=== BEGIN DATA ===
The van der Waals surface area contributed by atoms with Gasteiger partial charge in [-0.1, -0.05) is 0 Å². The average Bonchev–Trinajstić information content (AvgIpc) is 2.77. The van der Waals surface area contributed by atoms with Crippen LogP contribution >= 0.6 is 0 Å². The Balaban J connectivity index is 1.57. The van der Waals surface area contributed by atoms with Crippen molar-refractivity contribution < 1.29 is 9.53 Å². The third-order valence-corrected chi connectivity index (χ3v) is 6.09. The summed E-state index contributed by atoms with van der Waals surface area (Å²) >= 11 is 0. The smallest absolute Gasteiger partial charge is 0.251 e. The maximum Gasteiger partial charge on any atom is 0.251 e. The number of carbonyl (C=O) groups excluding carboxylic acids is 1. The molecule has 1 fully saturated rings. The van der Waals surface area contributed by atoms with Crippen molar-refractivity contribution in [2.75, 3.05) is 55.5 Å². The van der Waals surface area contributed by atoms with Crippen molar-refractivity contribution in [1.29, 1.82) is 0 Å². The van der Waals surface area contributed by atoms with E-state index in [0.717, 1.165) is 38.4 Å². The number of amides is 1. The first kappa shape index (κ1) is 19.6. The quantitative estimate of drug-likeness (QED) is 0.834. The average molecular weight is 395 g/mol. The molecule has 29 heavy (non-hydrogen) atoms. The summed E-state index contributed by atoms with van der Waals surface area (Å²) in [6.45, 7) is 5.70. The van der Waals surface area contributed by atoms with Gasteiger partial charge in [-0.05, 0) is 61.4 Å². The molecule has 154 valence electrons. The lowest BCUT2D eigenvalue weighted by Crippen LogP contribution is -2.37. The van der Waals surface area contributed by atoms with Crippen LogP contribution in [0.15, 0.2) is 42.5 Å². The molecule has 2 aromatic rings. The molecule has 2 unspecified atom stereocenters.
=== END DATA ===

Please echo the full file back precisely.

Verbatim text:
The van der Waals surface area contributed by atoms with Gasteiger partial charge in [-0.1, -0.05) is 0 Å². The average Bonchev–Trinajstić information content (AvgIpc) is 2.77. The van der Waals surface area contributed by atoms with Crippen LogP contribution >= 0.6 is 0 Å². The Balaban J connectivity index is 1.57. The van der Waals surface area contributed by atoms with Crippen molar-refractivity contribution < 1.29 is 9.53 Å². The third-order valence-corrected chi connectivity index (χ3v) is 6.09. The summed E-state index contributed by atoms with van der Waals surface area (Å²) >= 11 is 0. The smallest absolute Gasteiger partial charge is 0.251 e. The maximum Gasteiger partial charge on any atom is 0.251 e. The number of carbonyl (C=O) groups excluding carboxylic acids is 1. The molecule has 1 fully saturated rings. The van der Waals surface area contributed by atoms with Crippen molar-refractivity contribution in [2.75, 3.05) is 55.5 Å². The van der Waals surface area contributed by atoms with Crippen molar-refractivity contribution in [1.29, 1.82) is 0 Å². The van der Waals surface area contributed by atoms with E-state index in [0.717, 1.165) is 38.4 Å². The number of amides is 1. The first kappa shape index (κ1) is 19.6. The quantitative estimate of drug-likeness (QED) is 0.834. The average molecular weight is 395 g/mol. The molecule has 29 heavy (non-hydrogen) atoms. The summed E-state index contributed by atoms with van der Waals surface area (Å²) in [6.45, 7) is 5.70. The van der Waals surface area contributed by atoms with Gasteiger partial charge in [-0.05, 0) is 61.4 Å². The molecule has 154 valence electrons. The lowest BCUT2D eigenvalue weighted by Crippen LogP contribution is -2.37. The van der Waals surface area contributed by atoms with Crippen LogP contribution in [0.15, 0.2) is 42.5 Å². The molecule has 2 aromatic rings. The molecule has 2 unspecified atom stereocenters.